To grow bulbs you may need to create local thickenings in the soil of the green roof to provide the bulbs with their required growing conditions. These local thickenings can also give your roof some additional interest over the traditional flatness of those corporate roofs!

Bulbs to try as green roof plants include grape hyacinths and dwarf narcissus.

Meadow flowers

Meadow flowers grow in a variety of environments from the chalky meadows of England to high level Alpine meadows. Many of these plants are annual so establish a spectacular display of meadow flowers you will need to buy a packet of specialised seeds. The sowing requirements for these are minimal. Just sprinkle on the surface of the soil, mix in with the surface of the ground and give it a gentle water and then wait.

It normally takes a couple of months for the seeds to germinate and many seed packs are specially selected varieties to give ongoing displays for several months. When one species finishes flowering another is timed to start in many cases from May through to November.

Growing your own meadow flowers is an option however it is possible to find meadow flower seed mixes that are ready prepared. There are a variety of mixes selected for colour themes and also to provide a succession of colour from May through to November. A great source of seeds and inspiration for meadow flowers is Pictorial Meadows, based in Sheffield.

Ornamental grasses

Well selected Ornamental grasses will give a sense of height and movement to areas of your roof. These grasses, known as fescues, do not spread like weeds. They grow in clumps as they would in their traditional environment. They grow to varying heights (don't choose the very tall growing ones!) and the seed heads, movement of the leaves and stems in the wind and changing colours from green to brown with the season add variety to the roof.

Varieties of ornamental grass to consider as green roof plants include koeleria glauca and Koeleria macrantha and the Festuca species.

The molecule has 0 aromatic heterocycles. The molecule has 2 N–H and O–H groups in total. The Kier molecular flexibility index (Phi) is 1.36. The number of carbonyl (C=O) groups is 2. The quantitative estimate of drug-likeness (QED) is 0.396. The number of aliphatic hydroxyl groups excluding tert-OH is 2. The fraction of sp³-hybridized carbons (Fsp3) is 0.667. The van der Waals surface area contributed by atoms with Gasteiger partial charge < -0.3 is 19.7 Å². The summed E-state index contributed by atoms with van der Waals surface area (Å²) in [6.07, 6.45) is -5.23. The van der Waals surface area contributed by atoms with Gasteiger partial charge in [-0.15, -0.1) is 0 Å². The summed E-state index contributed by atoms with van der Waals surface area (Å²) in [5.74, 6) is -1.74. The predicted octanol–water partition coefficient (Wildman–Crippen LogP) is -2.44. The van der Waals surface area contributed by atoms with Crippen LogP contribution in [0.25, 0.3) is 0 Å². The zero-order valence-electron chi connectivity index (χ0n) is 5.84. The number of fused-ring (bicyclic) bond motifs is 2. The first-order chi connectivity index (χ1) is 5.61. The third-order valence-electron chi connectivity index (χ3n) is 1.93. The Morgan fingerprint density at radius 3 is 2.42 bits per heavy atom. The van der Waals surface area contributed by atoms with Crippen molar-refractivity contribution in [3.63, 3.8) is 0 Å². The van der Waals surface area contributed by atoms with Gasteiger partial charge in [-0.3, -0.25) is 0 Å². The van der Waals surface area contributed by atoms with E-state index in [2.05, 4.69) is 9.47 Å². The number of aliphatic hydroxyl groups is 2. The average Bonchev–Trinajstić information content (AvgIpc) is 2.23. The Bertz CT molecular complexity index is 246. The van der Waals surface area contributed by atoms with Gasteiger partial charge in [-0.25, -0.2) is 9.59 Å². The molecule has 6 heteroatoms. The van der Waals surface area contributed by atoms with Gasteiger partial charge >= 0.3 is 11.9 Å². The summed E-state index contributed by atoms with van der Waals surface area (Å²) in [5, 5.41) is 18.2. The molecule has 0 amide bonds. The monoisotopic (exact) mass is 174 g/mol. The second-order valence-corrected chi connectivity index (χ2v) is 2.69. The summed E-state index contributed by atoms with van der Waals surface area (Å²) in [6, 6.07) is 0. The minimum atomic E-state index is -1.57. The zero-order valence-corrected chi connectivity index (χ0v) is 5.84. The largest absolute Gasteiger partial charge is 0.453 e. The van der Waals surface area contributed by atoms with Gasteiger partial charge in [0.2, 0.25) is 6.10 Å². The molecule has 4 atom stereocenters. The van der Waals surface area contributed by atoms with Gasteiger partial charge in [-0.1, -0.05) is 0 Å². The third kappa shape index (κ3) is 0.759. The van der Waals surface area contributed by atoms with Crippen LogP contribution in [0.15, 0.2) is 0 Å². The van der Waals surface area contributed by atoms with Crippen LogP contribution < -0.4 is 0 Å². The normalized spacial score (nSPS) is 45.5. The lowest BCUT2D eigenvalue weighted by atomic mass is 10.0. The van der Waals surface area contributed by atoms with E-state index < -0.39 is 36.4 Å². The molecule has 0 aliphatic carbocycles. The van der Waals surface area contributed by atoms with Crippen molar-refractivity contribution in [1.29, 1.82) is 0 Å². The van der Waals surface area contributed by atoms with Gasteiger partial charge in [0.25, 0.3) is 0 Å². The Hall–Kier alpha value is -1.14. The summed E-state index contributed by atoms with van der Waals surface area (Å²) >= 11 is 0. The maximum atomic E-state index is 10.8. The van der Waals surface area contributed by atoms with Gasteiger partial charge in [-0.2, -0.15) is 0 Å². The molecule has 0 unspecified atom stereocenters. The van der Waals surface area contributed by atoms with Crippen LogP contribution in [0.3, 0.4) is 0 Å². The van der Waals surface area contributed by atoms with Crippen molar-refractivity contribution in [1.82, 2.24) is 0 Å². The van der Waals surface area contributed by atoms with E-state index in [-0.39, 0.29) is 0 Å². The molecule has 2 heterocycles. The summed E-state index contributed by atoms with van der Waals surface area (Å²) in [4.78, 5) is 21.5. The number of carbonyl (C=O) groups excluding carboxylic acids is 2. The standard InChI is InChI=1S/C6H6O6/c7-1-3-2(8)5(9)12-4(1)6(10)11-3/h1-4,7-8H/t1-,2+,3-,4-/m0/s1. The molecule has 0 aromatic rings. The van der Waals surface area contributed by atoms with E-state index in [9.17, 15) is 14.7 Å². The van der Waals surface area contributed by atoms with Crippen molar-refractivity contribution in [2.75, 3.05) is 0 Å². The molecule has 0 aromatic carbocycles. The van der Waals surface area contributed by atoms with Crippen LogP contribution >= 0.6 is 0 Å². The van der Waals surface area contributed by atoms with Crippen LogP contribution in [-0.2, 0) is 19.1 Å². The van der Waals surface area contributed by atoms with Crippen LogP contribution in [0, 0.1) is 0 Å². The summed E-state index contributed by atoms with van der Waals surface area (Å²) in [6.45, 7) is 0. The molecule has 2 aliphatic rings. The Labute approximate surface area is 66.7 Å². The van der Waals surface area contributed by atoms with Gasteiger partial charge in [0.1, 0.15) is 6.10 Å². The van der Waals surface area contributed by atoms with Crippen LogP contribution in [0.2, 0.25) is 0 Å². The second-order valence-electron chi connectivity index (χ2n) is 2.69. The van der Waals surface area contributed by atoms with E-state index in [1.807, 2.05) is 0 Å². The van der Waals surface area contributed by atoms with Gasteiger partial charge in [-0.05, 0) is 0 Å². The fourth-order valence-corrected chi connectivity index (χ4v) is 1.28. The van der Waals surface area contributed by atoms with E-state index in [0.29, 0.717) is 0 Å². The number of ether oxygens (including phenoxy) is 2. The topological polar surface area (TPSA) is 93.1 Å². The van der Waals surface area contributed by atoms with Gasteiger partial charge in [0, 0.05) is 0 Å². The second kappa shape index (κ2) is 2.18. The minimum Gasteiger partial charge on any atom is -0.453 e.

Mediterranean plants

Mediterranean plants by the nature of their original home are used to hot dry climates such as on an exposed shed roof. The most popular selection with this would be the low growing plants such as varieties of Thyme, Basil, Chives, Oregano, Lavender and Rosemary. Be careful with plants such as rosemary that can grow taller as they can get caught by the wind and pulled out by their shallow roots.

So, as you can there are more options for green roof plants than just sedum

Many people are so impressed by their first view of a green roof and the concept that plants can be grown where they had only ever seen tiles that they think sedum is the only option. Don't fall into this trap!

You can design a low maintenance drought and wind resistant garden for your shed roof. The instant plant cover which is a project requirement for commercial projects does not apply to your roof. At a recent talk that I attended by Nigel Dunnet at RHS Wisley it was recommended that achieving a coverage of green roof plants of 60% after one year as a reasonable target.

Leave the Sedum monoculture to the professionals. You can create something a lot more interesting!